However, when printed copies of some TSW posts were mailed to me, the sender would often send two. So, with the clandestine help of friends here, I started to send the other copy to this priest. I did not send him every post, just the ones about priesthood. One post reached an untapped well of faith and hope.
It was “St Maximilian Kolbe: A Knight at My Own Armageddon” posted one year ago this week. It was the middle of an important three-part post, and was the only post for which the priest sent back – via the same circuitous prison channels – a request to see more. These posts were the limits of our contact.
The same week that Lupe’s letter and photo arrived, Pornchai Moontri and I were climbing the multiple tiers of stairs on a Sunday morning for Mass in the prison chapel. As we passed the second floor landing, the priest mentioned above was just then emerging from the prison medical unit. I greeted him and shook his hand (another act of resistance as shaking someone’s hand is forbidden here) and then something strange happened.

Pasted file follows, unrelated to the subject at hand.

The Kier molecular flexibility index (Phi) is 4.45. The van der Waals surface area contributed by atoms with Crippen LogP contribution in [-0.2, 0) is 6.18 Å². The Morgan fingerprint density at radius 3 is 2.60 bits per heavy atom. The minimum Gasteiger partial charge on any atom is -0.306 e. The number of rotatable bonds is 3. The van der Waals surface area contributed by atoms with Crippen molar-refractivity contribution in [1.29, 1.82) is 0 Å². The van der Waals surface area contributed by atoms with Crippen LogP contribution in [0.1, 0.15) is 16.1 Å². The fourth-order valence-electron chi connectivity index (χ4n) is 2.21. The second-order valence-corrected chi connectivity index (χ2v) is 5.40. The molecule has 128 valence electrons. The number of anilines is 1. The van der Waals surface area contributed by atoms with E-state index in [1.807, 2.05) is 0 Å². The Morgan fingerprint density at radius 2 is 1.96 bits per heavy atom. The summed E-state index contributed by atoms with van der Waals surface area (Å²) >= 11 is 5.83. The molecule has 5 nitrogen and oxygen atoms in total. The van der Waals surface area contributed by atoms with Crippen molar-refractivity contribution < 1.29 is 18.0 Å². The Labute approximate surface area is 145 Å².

Pornchai did not even know who he was and I did not want to put the priest on the spot so we parted company and proceeded up the next flight of stairs. Then Pornchai turned and said, “Do you want to come with us?” The priest paused for a moment looking puzzled, and then quietly followed us up the stairs. Before we entered the Chapel, I asked Pornchai to go find us some seats while the prisoner-priest told me that this is his first time at Mass in 16 years. He became reconciled, and we sat with him.